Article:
There are a few other novel features in Ghostbusters World’s gameplay that I appreciate because they add to an overall feeling that there’s more to do in this game than many of the other location based games out there. The first that comes to mind is that capturing ghosts is far more active than the endlessly flicking of balls in Pokemon Go. You have to weaken the ghost and then try to pull it into your trap. There’s a bit of strategy and eventual response to this, especially as you face stronger foes and need to upgrade your equipment along different paths. This capturing mini game in Ghostbusters World might get tedious after the billionth time you’ve caught the same ghost, but I haven’t yet fatigued from it.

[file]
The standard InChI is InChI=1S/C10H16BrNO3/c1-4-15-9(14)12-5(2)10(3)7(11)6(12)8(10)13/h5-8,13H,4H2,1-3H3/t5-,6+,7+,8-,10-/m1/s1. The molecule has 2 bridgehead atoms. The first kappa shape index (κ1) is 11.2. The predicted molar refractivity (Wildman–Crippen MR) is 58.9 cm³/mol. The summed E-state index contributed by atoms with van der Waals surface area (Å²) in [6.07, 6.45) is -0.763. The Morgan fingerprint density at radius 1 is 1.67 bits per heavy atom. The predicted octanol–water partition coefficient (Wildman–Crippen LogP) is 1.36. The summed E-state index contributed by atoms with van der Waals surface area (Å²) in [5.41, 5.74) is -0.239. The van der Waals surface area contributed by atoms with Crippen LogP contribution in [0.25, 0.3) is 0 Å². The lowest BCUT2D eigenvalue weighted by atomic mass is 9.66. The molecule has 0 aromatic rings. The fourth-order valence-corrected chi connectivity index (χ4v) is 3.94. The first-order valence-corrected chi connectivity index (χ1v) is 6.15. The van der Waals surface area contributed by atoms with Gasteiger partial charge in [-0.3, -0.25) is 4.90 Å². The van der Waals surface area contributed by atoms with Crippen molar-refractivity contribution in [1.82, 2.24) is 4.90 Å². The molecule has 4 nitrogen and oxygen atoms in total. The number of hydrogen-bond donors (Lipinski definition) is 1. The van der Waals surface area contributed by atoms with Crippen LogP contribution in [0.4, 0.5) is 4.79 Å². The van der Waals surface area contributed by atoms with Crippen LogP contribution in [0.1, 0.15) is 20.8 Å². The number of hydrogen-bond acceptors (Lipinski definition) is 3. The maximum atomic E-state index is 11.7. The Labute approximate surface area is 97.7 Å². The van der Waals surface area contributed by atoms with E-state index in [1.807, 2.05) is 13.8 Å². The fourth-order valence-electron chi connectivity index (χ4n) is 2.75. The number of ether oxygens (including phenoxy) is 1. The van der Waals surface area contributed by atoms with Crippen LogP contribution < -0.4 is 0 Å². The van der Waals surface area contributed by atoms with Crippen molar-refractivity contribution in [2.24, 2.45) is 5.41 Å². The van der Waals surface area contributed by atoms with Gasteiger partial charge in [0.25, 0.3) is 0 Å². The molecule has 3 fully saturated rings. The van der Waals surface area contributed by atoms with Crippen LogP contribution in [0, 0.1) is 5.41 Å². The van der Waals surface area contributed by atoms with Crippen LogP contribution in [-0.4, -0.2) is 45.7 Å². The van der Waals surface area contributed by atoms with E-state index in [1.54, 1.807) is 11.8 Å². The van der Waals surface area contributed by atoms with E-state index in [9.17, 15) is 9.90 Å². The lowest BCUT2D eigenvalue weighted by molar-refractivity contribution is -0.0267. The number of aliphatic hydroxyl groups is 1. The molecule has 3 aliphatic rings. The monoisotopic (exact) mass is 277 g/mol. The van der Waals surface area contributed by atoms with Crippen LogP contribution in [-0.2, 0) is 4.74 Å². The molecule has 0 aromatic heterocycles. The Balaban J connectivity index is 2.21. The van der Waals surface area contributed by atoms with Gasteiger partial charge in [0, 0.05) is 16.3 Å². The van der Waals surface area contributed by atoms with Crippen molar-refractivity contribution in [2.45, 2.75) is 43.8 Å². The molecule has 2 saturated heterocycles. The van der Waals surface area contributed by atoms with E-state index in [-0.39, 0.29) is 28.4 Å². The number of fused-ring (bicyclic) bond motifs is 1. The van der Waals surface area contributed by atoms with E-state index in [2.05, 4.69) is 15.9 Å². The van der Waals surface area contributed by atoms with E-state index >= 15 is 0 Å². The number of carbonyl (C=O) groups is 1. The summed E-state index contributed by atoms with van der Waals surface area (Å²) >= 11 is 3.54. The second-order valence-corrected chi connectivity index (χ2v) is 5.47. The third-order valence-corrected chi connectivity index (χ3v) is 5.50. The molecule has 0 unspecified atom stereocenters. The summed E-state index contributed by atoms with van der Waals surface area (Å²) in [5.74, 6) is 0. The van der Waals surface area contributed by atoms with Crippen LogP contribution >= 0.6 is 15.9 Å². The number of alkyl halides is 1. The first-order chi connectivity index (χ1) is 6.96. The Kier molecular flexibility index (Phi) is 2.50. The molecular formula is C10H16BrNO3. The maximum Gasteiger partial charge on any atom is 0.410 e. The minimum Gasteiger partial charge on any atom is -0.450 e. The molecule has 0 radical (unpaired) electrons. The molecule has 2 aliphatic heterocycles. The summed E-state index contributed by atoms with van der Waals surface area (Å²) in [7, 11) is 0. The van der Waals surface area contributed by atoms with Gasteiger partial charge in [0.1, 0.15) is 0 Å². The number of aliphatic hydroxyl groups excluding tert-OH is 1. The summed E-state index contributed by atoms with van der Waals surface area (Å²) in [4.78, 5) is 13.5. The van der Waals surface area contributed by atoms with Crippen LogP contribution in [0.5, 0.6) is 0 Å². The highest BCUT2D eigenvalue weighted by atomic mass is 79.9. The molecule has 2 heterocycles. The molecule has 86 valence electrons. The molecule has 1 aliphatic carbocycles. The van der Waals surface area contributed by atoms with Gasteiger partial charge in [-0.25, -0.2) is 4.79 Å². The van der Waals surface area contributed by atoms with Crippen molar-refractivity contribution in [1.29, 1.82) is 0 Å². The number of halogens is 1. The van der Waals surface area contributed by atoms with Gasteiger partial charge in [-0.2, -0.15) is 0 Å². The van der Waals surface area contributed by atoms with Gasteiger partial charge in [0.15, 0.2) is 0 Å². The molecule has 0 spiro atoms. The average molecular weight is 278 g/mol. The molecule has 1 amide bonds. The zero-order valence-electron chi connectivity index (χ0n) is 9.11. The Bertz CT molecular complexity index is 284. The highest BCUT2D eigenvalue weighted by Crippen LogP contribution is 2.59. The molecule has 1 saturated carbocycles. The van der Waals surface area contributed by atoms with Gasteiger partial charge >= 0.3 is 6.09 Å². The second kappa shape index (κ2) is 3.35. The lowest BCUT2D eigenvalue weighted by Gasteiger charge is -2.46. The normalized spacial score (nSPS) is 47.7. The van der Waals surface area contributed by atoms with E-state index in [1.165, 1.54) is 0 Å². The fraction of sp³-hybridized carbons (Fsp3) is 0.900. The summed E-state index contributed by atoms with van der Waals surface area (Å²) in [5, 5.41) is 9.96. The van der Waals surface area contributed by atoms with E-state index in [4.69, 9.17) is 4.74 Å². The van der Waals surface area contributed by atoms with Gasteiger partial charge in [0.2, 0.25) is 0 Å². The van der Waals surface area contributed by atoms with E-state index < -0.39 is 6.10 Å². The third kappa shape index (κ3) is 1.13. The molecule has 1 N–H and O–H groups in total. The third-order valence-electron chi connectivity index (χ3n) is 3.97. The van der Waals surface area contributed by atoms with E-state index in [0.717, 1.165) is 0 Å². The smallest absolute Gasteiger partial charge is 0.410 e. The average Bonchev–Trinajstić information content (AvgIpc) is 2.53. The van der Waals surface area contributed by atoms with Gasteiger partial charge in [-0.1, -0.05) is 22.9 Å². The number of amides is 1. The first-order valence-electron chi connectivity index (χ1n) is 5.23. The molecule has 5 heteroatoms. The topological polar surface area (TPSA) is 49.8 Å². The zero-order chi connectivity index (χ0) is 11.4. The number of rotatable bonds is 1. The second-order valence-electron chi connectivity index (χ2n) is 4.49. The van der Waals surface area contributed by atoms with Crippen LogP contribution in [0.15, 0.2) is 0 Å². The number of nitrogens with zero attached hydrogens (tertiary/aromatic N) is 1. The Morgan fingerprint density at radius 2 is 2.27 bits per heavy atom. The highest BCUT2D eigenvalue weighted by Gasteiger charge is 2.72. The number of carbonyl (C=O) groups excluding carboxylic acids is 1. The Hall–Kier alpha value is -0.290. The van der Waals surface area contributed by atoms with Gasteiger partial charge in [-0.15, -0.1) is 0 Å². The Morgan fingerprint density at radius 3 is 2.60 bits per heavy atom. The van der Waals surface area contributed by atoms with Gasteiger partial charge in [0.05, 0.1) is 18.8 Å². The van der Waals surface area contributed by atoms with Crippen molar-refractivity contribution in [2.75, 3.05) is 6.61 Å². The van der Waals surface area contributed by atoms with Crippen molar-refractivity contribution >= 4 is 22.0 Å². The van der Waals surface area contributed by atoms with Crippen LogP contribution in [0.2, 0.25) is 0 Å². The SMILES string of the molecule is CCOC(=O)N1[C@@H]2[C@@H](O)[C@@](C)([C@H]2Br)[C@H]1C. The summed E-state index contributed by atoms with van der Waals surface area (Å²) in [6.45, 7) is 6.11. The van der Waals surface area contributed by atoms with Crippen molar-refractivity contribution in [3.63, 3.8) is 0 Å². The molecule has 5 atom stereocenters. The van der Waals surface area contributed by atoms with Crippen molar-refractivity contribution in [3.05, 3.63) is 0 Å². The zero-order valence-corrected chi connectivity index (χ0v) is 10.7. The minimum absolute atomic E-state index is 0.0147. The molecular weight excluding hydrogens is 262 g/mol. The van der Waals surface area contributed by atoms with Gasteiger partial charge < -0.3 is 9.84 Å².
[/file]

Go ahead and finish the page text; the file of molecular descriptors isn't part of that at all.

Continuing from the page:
With most of these location based games I’ve long shouted that if you’re going to rip off a successful game, at least grab the good parts of it while adding a few of your own twists. I have to say, Ghostbusters World does that. I’m even veering perilously close to saying that Ghostbusters World is a better game than the one it steals from. I’ve, by and large, had more fun playing it than I ever did with Pokemon Go. No doubt my friends who are hopelessly addicted to catching pocket monsters would scoff at such a proclamation, but if Ghostbusters World sticks around long enough to make some fixes to some of its more glaring problems (and–oh my goodness– get some more music), a strong argument could be made for it being the better game.